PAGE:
Editor’s Note: Skift’s Business Traveler newsletter is now the Business of Loyalty newsletter.
In this weekly missive, we’ll bring you the same insight into what matters most to the people who travel for a living, but now with an added focus on how airlines, hotels, and credit card programs battle for their attention and their business — a points geek with a Ph.D. of sorts.
While we are still looking at how these moves impact the consumer, the focus is on what the industry is doing to win their loyalty. The newsletter is being written by Grant Martin, who you’ve come to know as the author of our Business Traveler newsletter over the last three years. He’ll be able to take advantage of contributions from Skift editors including Brian Sumers (airlines) and Deanna Ting (hotels) in order to better explain what’s happening with loyalty right now. We hope you’ll stick with it, and we promise to never devalue your reading experience.
— Jason Clampet, Editor-in-Chief
Last week was my first experience with United’s new Polaris cabin, the long-awaited product that executives hope will revolutionize the long-haul premium experience for a carrier that’s desperate for innovation. It’s now flying long-haul between San Francisco and Hong Kong.
I found my way up to the cabin through an upgrade, earned diligently after flying 100,000 miles on United last year and earning 1K (or top published tier) elite status. Along with global system-wide upgrades, 1K also gives a traveler extra frequent flyer miles, free food and drinks in economy, and a variety of waived fees that frequently hamper an everyday traveler.
To me and many others in the business class cabin, loyalty is close to a religion, but for many that passion has faded. Brian Sumers, Skift’s aviation reporter, sees no need for loyalty, flying the cheapest carrier with the best schedule or staying in the least expensive hotel for his needs.
Many in the next generation of travelers agree. Study after study has found that millennial travelers care less about long-term, high-tier elite status and more about the instant gratification of micro-rewards such as discounts or experiences.
And brands are listening. Just this year, Hilton overhauled its loyalty program to focus on smaller scale rewards such as a pay with points option. Last week, Air Canada revealed that it’s retooling its program and getting rid of the legendary Aeroplan. Guess where that’s headed?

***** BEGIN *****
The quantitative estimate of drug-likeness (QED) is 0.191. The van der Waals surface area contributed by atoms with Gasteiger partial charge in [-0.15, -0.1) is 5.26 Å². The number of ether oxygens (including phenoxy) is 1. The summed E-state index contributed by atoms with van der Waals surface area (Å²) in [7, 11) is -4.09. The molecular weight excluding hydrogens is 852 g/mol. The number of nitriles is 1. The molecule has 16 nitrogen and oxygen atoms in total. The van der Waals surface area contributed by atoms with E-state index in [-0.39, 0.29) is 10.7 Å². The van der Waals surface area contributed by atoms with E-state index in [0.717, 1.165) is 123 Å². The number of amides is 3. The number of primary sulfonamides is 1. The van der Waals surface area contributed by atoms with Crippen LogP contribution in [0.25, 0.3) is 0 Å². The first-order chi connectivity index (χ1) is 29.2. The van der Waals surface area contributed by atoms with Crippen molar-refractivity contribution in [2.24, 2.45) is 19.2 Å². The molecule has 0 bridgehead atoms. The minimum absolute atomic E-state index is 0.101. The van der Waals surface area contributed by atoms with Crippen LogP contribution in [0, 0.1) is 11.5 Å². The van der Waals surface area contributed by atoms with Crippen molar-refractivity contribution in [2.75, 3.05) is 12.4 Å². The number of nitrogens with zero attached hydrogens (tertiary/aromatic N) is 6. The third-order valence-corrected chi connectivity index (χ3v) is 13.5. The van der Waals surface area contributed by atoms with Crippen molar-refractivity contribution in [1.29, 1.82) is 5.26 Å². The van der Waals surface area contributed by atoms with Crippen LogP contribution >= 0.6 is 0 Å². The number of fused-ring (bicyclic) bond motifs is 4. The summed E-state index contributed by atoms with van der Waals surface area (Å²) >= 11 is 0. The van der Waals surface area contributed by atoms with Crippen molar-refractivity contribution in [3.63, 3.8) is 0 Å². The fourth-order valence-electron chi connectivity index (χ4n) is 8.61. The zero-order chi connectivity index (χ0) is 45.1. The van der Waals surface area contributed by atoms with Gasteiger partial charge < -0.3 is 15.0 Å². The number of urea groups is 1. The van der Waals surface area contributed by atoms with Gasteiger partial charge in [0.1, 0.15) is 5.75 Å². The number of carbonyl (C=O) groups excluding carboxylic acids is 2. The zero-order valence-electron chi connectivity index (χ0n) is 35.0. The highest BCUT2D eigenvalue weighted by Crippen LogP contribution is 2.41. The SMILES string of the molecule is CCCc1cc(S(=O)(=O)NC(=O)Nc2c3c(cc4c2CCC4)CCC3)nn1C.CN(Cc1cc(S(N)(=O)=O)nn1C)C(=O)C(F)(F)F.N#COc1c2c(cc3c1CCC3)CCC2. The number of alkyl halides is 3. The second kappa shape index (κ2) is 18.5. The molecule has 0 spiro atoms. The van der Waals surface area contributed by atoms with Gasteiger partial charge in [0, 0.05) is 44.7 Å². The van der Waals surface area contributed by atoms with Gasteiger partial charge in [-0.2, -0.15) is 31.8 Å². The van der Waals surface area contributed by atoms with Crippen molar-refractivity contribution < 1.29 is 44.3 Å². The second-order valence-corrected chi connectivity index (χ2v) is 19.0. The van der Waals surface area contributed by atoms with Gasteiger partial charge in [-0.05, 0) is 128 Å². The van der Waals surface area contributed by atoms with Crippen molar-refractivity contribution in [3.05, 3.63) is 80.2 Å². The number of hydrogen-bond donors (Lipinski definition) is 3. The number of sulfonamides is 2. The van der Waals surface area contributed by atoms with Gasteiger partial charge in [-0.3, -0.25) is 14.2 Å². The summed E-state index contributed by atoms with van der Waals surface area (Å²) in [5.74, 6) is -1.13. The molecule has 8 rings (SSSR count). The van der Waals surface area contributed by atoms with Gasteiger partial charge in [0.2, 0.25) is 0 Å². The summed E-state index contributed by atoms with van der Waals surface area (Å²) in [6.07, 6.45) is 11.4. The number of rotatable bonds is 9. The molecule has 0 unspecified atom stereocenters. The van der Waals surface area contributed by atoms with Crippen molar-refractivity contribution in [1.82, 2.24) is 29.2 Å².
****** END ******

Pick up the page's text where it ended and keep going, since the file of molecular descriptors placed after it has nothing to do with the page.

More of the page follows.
The truth is, loyalty programs are still both relevant and important to the travel industry. Used properly they make money — oodles of it in some cases — and when the economy turns they’ll be the crutch on which airlines and hotels prop up business. But used improperly, they can be a wedge between travelers-too-fickle and investors-too-greedy.
In the meantime, travelers remain more divided than ever as bloggers and legacy travelers take a hard line toward long-term loyalty and the nation of millennial travelers simply vacillates.
Skift’s Business of Loyalty Newsletter plans to track that narrative as those two worlds continue to mature and the travel industry quickly adapts.
It’ll be a busy year. Marriott and Starwood continue to move their loyalty programs closer together, walking on eggshells to keep both Preferred Guest and Marriott Rewards members happy. American, Delta, and United continue to experiment with revenue-based loyalty programs while Alaska continues to rack up awards for not joining the pack.
All of this is set against the background of a world economy deeply in turmoil and passengers literally on the edges of their seats. Not a week goes by without another passenger-employee fracas as airlines struggle to maintain a narrative of control.
It short, there’s plenty to look forward to as the loyalty industry grows up and starts its second act. We hope that you’ll stick around for the ride.
Oh and Polaris? It’s fantastic.
More From Skift and other Experts
American Express Expands Its Lounge Access Program With Its Platinum Card
Travelers who own the American Express card now have a new suite of lounges to look forward to visiting. Whether they make up for the annual fee on the AmEx platinum is another question.
Delta CFO: Loyalty ‘Took Off’ When the Airline Switched to a Revenue-Based Model
Delta argues recent changes to its frequent flyer program have helped improved loyalty, but not everyone is so sure. What they almost certainly have done, however, is improve profitability.
American Airlines Will Now Factor Annual Spend Into Upgrade Priority
A new upgrade process coming to American Airlines next week will prioritize wealthy travelers over those on a budget.
Alaska Airlines Now Lets New Parents Keep Elite Status for an Extra Year
This makes perfect sense, and can’t cost Alaska Airlines much in revenue. Why don’t other U.S. carriers do the same thing?
Years After Spinning Off Its Loyalty Program, Air Canada Will Create a New One
It was a big deal when Air Canada spun off its frequent flyer program. And it was probably a good idea for the time because Air Canada needed the cash. But times are different now, and Air Canada is in stronger shape. It makes sense it wants to control its own program.
Every American Airlines Premium Seat Ranked From Best to Worst
The Points Guy
It’s hard to believe that American is still flying international seats in non-lie-flat configurations.
Airport Terminals for the Super-Rich Might Be Best for Everyone
I’d probably pay for a terminal without shouty, angry people.
Hyatt Has a Giant New Hole in its Loyalty Program, and I Don’t Know If They Can Fill It
View from the Wing
Unless you’re top tier with Hyatt’s new World of Hyatt program, is it worth joining? And what the hell happened to Jeff Zidell, the head of the program?
Qantas Frequent Flyer Program Remains a Huge Success
While many airlines are making it harder for non-elite flyers to earn points, Qantas shows that successful frequent flyer programs can help drive revenue and attract new flyers.